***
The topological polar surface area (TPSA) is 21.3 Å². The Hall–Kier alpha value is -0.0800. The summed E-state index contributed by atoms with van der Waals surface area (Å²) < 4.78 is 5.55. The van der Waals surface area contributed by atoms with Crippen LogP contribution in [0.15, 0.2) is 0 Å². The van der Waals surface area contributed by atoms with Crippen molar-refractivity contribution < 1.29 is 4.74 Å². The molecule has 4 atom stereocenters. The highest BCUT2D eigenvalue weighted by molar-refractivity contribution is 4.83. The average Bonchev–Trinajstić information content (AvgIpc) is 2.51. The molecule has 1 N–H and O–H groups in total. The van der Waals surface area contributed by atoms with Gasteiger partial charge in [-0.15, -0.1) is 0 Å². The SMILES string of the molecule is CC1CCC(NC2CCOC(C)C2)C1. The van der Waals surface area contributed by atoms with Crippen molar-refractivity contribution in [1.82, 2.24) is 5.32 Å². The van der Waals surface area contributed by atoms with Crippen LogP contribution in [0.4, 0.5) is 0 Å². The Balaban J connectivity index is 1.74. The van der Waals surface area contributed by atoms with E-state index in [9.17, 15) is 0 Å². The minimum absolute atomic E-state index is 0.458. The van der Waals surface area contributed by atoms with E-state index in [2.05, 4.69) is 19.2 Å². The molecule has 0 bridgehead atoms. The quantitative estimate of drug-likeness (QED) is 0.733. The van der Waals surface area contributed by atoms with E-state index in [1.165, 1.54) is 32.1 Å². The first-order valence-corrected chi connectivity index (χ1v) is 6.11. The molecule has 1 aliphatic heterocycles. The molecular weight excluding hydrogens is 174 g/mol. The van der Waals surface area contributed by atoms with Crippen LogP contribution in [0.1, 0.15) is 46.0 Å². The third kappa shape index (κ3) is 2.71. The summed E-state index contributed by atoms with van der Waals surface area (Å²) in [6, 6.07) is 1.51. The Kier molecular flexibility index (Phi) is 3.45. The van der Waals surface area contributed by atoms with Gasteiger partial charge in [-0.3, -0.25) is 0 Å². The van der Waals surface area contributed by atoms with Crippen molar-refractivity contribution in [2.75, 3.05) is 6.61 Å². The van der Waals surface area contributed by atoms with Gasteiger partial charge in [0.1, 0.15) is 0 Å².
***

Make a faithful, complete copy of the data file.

The topological polar surface area (TPSA) is 21.3 Å². The Hall–Kier alpha value is -0.0800. The summed E-state index contributed by atoms with van der Waals surface area (Å²) < 4.78 is 5.55. The van der Waals surface area contributed by atoms with Crippen LogP contribution in [0.15, 0.2) is 0 Å². The van der Waals surface area contributed by atoms with Crippen molar-refractivity contribution < 1.29 is 4.74 Å². The molecule has 4 atom stereocenters. The highest BCUT2D eigenvalue weighted by molar-refractivity contribution is 4.83. The average Bonchev–Trinajstić information content (AvgIpc) is 2.51. The molecule has 1 N–H and O–H groups in total. The van der Waals surface area contributed by atoms with Gasteiger partial charge in [-0.15, -0.1) is 0 Å². The SMILES string of the molecule is CC1CCC(NC2CCOC(C)C2)C1. The van der Waals surface area contributed by atoms with Crippen molar-refractivity contribution in [1.82, 2.24) is 5.32 Å². The van der Waals surface area contributed by atoms with Crippen LogP contribution in [0.4, 0.5) is 0 Å². The Balaban J connectivity index is 1.74. The van der Waals surface area contributed by atoms with E-state index in [9.17, 15) is 0 Å². The minimum absolute atomic E-state index is 0.458. The van der Waals surface area contributed by atoms with E-state index in [2.05, 4.69) is 19.2 Å². The molecule has 0 bridgehead atoms. The quantitative estimate of drug-likeness (QED) is 0.733. The van der Waals surface area contributed by atoms with E-state index in [1.165, 1.54) is 32.1 Å². The first-order valence-corrected chi connectivity index (χ1v) is 6.11. The molecule has 1 aliphatic heterocycles. The molecular weight excluding hydrogens is 174 g/mol. The van der Waals surface area contributed by atoms with Crippen LogP contribution in [0.1, 0.15) is 46.0 Å². The third kappa shape index (κ3) is 2.71. The summed E-state index contributed by atoms with van der Waals surface area (Å²) in [6, 6.07) is 1.51. The Kier molecular flexibility index (Phi) is 3.45. The van der Waals surface area contributed by atoms with Gasteiger partial charge in [-0.3, -0.25) is 0 Å². The van der Waals surface area contributed by atoms with Crippen molar-refractivity contribution in [2.75, 3.05) is 6.61 Å². The van der Waals surface area contributed by atoms with Gasteiger partial charge in [0.1, 0.15) is 0 Å².